Andrew Kitchenman, Alaska Public Media & KTOO - Juneau
Multiple senators, including Senate President Cathy Giessel, said they support confirming Anchorage Republican Rep. Josh Revak to the District M Senate seat.
“I’m going to come off my high horse.” Alaska’s Republican senators inch closer compromise on dividend
Why hasn’t Alaska solved the problem of what to do about the permanent fund dividend? A long-term solution faces major political obstacles.
The attorney general’s office says the change would simplify the process for handling complaints. But critics say the proposal could lead to the state footing the bill when top state officials commit violations.
While it can be challenging for news organizations to cover themselves, we decided to do a story on the impact of Gov. Mike Dunleavy’s veto of all public broadcasting funding. Here's why.
Shuckerow is the fourth prominent departure from the governor’s office in just over two months.
The state funding ranged from 7% to 28% of public media stations’ budgets. But the loss could lead to some Alaska stations losing much more federal funding.
Gov. Mike Dunleavy’s administration plans to have commissioners play a more prominent role in the budget process this year.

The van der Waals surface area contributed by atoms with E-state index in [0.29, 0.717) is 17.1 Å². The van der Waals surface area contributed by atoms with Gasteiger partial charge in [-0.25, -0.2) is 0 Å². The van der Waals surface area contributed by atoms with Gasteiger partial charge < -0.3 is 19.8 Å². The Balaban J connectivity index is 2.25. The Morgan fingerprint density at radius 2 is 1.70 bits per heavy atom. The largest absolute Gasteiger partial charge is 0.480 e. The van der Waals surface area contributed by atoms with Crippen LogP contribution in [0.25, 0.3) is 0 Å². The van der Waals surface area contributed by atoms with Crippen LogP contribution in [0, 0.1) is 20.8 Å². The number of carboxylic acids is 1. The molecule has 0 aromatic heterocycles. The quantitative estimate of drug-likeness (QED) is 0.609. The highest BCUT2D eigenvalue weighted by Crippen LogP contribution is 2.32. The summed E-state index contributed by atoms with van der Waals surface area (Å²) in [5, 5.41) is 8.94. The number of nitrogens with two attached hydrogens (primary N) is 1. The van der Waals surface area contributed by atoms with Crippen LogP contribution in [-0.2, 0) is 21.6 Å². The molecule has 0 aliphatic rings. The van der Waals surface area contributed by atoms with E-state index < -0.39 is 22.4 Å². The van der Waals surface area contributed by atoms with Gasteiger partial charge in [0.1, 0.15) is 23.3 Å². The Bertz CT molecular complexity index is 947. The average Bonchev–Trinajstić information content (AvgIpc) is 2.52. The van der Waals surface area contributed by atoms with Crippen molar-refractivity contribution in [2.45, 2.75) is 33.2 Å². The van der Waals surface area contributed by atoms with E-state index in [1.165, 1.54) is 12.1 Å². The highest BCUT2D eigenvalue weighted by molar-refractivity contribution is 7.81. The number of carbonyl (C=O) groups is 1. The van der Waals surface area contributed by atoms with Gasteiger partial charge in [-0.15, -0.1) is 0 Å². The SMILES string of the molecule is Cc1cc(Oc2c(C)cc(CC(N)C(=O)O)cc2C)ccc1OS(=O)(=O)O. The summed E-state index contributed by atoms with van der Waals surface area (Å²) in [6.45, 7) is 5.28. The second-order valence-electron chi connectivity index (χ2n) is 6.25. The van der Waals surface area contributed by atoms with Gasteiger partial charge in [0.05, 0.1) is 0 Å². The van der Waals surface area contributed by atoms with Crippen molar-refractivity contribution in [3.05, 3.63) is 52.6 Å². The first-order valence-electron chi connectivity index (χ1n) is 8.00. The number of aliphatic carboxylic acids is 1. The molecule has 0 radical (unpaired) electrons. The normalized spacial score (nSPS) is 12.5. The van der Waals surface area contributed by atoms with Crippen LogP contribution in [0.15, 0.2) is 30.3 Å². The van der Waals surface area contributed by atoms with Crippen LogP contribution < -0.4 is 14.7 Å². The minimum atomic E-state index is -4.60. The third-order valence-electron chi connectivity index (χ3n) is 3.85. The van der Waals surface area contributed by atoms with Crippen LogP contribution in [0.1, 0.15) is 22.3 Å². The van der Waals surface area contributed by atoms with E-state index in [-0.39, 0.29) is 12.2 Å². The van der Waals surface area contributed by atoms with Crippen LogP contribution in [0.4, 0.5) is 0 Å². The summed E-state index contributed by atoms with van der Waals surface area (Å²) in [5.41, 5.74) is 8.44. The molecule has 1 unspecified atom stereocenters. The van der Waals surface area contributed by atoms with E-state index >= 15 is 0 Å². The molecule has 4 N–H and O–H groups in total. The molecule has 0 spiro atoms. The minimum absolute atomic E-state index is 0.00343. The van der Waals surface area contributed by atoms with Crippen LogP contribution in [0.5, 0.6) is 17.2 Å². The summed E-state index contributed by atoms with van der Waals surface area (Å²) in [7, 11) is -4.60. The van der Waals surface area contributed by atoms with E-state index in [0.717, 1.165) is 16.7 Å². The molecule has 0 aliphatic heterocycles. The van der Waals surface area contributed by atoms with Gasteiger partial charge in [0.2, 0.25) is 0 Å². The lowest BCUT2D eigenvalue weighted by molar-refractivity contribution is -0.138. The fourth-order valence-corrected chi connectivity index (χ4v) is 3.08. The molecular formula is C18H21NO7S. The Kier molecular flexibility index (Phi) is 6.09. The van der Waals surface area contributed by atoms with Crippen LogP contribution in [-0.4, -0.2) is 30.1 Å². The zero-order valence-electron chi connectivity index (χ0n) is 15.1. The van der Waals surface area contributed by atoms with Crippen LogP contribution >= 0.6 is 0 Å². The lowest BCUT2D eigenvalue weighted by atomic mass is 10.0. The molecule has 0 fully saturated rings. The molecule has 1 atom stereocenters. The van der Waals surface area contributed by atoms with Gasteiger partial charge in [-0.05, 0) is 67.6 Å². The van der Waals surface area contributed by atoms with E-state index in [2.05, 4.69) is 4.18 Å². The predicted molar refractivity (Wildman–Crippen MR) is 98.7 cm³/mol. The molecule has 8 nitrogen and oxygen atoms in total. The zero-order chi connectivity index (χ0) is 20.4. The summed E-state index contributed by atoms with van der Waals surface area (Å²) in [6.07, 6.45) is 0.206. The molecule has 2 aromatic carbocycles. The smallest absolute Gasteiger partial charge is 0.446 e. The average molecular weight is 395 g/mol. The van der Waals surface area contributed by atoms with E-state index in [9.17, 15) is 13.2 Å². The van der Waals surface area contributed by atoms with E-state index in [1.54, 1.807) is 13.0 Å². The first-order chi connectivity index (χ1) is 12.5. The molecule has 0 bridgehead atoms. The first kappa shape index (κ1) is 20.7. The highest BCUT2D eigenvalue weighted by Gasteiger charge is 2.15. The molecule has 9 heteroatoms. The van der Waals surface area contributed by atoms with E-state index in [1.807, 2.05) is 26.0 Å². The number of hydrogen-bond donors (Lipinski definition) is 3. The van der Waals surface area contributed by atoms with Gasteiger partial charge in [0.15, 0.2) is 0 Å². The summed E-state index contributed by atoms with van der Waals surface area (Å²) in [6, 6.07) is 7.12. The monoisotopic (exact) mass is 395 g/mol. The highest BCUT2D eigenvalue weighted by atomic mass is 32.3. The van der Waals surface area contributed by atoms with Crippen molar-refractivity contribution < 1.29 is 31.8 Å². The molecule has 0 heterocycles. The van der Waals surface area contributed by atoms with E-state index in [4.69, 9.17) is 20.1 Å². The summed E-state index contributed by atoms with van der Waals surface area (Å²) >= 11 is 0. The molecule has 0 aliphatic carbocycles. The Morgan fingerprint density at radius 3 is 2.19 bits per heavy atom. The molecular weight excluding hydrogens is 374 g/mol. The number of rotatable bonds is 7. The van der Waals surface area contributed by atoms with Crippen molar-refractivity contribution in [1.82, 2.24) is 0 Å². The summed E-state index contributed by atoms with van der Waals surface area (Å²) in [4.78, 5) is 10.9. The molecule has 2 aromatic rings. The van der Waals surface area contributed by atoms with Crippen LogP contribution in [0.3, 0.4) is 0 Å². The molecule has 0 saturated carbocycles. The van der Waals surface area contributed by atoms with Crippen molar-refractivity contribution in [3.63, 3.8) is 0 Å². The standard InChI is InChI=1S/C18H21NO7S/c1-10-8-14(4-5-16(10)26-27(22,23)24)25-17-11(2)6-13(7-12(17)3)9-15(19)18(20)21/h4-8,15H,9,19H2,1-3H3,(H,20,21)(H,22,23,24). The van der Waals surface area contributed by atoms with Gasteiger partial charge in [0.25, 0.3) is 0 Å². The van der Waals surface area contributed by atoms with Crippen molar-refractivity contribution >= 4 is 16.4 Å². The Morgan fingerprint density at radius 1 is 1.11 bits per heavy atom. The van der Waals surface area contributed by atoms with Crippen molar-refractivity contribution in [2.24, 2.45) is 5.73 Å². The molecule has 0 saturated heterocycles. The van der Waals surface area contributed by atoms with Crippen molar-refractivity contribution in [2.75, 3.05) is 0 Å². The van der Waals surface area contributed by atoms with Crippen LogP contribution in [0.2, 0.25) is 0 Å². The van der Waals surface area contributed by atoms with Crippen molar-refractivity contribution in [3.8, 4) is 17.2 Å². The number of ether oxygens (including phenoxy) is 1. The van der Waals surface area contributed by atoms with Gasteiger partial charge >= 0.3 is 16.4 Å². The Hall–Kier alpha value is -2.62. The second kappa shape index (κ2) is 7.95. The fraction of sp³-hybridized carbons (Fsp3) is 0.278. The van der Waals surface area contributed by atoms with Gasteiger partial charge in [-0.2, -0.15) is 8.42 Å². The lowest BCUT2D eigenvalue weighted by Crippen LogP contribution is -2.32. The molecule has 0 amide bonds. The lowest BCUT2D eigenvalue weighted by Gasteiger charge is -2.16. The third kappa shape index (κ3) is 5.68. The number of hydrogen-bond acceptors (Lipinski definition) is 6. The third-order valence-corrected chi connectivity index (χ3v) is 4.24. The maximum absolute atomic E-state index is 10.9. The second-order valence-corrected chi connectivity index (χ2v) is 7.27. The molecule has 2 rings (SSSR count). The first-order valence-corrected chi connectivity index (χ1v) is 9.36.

The Alaska Senate Republicans rejected on Thursday Gov. Mike Dunleavy’s choice to fill a vacant Senate seat. The senators blocked the confirmation of Anchorage Republican Rep. Laddie Shaw. The seat became...
The Anchorage Senate seat became vacant in August when Sen. Chris Birch died suddenly from heart complications
Once a state makes someone eligible for Medicaid, they’re entitled to receive health care — and their provider is entitled to be paid.
Oil industry representatives say the initiative would hurt the industry.
For the second time, Dunleavy vetoed funding to reimburse municipalities for school construction debt and to pay for Medicaid.
A Recall Dunleavy organizer says the campaign isn’t slowing down after the veto reversals.
Nonprofit leaders have said they’re open to working with the governor. But it’s unclear how the approach will work in practice.
One village leader said the cultures and traditions of Alaska Natives have prepared them to respond to the cuts.
If Gov. Mike Dunleavy vetoes the $1,600 PFD the Legislature passed, Alaskans could receive dividends later than normal this year.